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Essential guide to: The Dartford Crossing

PUBLISHED: 11:47 30 July 2015 | UPDATED: 11:47 30 July 2015

Dartford Crossing

Dartford Crossing

(C) 2005 Hemera Technologies

Everything motorists need to know about Dart Charge

It is now three months since the new Dartford Crossing payment system - Dart Charge - came into force.

Since November 29, motorists have no longer had to stop at toll booths to pay for the Crossing. Instead, they can pay remotely (see below). The idea behind this is that free flowing traffic should move more quickly.

Overhead cameras using number plate recognition technology are now in place to catch any toll-dodgers who will be issued a fine for non-payment.

While there were initially some teething problems, over one million motorists have registered and the Highways Agency have released numbers that suggest traffic is moving more swiftly.

Q. How much does a single crossing cost?

Some would say rather sneakily, but as the Highways Agency introduced the new charging, so they increased the fee too. Now, for a car it will cost £2.50 (up from £2) for each single crossing. So that’s £5 for a return. However, if you opt for an account option, this will save you around a third for each trip you make (dragging the cost of each journey to around £1.67).

Q. So are the booths now completely gone?

In a word, no. Despite the hype, currently motorists travelling north - ie. from Kent to Essex - have to still stop at the booths. They are unmanned, the gate will rise automatically, and you don’t have to scrabble around looking for coins. But they booths are physically still there and filtering people into the tunnels.

This is because some of the tunnel bores are unsuitable for wide or high loads. As a consequence, they need to still be directed into the correct tunnel.

Work is continuing on clearing the booths, but this is not expected to be fully complete until next spring.

On the other side of the road, however, things are looking quite different. The booths have gone and cars can now flow straight off the bridge and on to the road network.

Q. How do they know I’ve used the crossing?

A series of cameras will be positioned around the crossing at entry and exit points, to ensure every car is identified and cross-referenced with the registered owner database.

Q. If I can’t pay at the booths how do I pay it?

You have two options. If you know you’re going to be using the crossing, you can pay in advance (although remember if you intend to travel between 10pm and 6am the crossing remains free), or, alternatively you have to pay by midnight on the day after you made your crossing.

The methods open to you are:

Pay online via www.gov.uk/dart-charge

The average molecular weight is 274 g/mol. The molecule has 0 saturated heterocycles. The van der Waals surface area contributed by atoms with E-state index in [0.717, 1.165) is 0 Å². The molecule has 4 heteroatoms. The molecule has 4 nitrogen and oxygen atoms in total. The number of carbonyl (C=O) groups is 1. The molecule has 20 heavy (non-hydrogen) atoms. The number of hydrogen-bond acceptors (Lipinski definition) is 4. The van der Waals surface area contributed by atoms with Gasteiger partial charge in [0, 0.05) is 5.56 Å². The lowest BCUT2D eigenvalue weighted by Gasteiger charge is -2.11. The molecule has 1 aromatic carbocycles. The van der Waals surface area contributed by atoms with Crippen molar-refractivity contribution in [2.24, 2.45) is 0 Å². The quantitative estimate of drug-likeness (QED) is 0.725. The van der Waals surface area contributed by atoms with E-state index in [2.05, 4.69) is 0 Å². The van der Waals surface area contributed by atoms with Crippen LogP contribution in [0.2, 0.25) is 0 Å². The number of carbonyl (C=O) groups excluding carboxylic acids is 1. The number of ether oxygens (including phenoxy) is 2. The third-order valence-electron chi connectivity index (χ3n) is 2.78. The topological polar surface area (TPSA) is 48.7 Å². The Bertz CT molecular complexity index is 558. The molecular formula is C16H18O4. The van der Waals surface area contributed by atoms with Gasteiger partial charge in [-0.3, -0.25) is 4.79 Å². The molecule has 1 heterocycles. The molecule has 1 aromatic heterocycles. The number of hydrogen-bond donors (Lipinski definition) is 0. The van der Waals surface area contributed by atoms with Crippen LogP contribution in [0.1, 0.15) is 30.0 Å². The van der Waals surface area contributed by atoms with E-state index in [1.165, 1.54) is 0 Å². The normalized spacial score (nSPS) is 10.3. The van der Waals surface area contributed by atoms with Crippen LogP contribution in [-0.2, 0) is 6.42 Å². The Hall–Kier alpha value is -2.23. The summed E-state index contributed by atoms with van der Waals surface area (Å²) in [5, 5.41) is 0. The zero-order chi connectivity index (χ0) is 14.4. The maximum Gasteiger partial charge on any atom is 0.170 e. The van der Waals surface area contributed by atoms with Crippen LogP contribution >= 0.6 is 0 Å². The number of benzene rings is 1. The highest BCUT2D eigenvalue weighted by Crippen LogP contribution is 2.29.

Pay by phone on 0300 300 0120

Pay at one of the 18,000 Payzone retail outlets nationwide. See www.payzone.co.uk/Store-Locator for where to find one close to you. But, as a rule, if you can pay the London Congestion Charge, you can pay for Dart Charge too.

Pay by post (for advance payments only) to: PO Box 842, Leeds, LS1 9QF. Call the number above to request a payment form.

Or, alternatively, set up an account.

Q. How does an account work? Can anyone apply for one?

Everyone can apply for an account. If you use the crossing once a year, or every day, an account is the Highways Agency’s preferred option - and it’s easy to see why.

You get a discount, your account is automatically debited, and when you start running low on funds, you can automatically add extra funds so you always have the cost covered. It makes sense.

You can set one up either by placing funds into it (a minimum of £10) or by having a direct debit set-up to top it up as and when necessary. If ou use an Oyster card think a car version of that.

Q. I own two cars, do I have to set up two accounts?

No. You can add a number of cars to the same account.

Q. And what about this saving?

You get a third off every crossing. In other words you end up paying £1.67 each way instead of £2.50.

Q. Is an account worth getting?

While there were some initial issues with registration, an account is the easiest and cheapest way to pay.

Q. And what if I don’t pay or forget?

You’ll be sent a penalty charge notice if you don’t pay by midnight on the day after you made your crossing.

The penalty charge is £70 and must be paid within 28 days. It’s reduced to £35 if you pay within 14 days and increased to £105 if you don’t pay. You also have to pay the crossing charge too.

Q. When will all the roadworks to introduce this new scheme be done?

The Highways Agency have said they are on course to finish the works by spring this year.

Q. What will happen to the booths?

It’s not clear yet, but it is possible they will be going to a transport museum, as a slice of classic motoring history.

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